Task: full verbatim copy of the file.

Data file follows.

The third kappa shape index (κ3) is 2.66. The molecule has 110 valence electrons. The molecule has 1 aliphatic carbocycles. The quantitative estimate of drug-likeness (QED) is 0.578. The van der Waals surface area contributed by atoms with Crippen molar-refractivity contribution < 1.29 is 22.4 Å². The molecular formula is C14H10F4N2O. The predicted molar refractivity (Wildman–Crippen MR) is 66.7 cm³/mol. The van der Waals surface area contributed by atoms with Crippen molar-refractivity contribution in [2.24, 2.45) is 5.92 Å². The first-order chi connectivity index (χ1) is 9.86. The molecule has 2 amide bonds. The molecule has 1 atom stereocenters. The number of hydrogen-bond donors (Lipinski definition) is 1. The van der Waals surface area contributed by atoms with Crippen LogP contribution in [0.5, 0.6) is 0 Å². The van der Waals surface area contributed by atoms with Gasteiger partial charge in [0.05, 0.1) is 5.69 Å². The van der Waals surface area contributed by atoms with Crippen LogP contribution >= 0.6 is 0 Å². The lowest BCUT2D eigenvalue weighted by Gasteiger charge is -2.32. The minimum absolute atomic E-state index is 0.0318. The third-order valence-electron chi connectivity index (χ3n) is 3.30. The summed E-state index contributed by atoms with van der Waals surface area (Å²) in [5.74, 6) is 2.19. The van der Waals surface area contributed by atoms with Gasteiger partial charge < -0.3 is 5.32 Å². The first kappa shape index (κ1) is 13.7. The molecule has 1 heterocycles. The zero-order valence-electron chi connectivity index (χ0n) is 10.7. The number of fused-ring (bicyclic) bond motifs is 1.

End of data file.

The third kappa shape index (κ3) is 2.66. The molecule has 110 valence electrons. The molecule has 1 aliphatic carbocycles. The quantitative estimate of drug-likeness (QED) is 0.578. The van der Waals surface area contributed by atoms with Crippen molar-refractivity contribution < 1.29 is 22.4 Å². The molecular formula is C14H10F4N2O. The predicted molar refractivity (Wildman–Crippen MR) is 66.7 cm³/mol. The van der Waals surface area contributed by atoms with Crippen molar-refractivity contribution in [2.24, 2.45) is 5.92 Å². The first-order chi connectivity index (χ1) is 9.86. The molecule has 2 amide bonds. The molecule has 1 atom stereocenters. The number of hydrogen-bond donors (Lipinski definition) is 1. The van der Waals surface area contributed by atoms with Crippen LogP contribution in [0.5, 0.6) is 0 Å². The van der Waals surface area contributed by atoms with Gasteiger partial charge in [0.05, 0.1) is 5.69 Å². The van der Waals surface area contributed by atoms with Crippen LogP contribution >= 0.6 is 0 Å². The lowest BCUT2D eigenvalue weighted by Gasteiger charge is -2.32. The minimum absolute atomic E-state index is 0.0318. The third-order valence-electron chi connectivity index (χ3n) is 3.30. The summed E-state index contributed by atoms with van der Waals surface area (Å²) in [5.74, 6) is 2.19. The van der Waals surface area contributed by atoms with Gasteiger partial charge < -0.3 is 5.32 Å². The first kappa shape index (κ1) is 13.7. The molecule has 1 heterocycles. The zero-order valence-electron chi connectivity index (χ0n) is 10.7. The number of fused-ring (bicyclic) bond motifs is 1.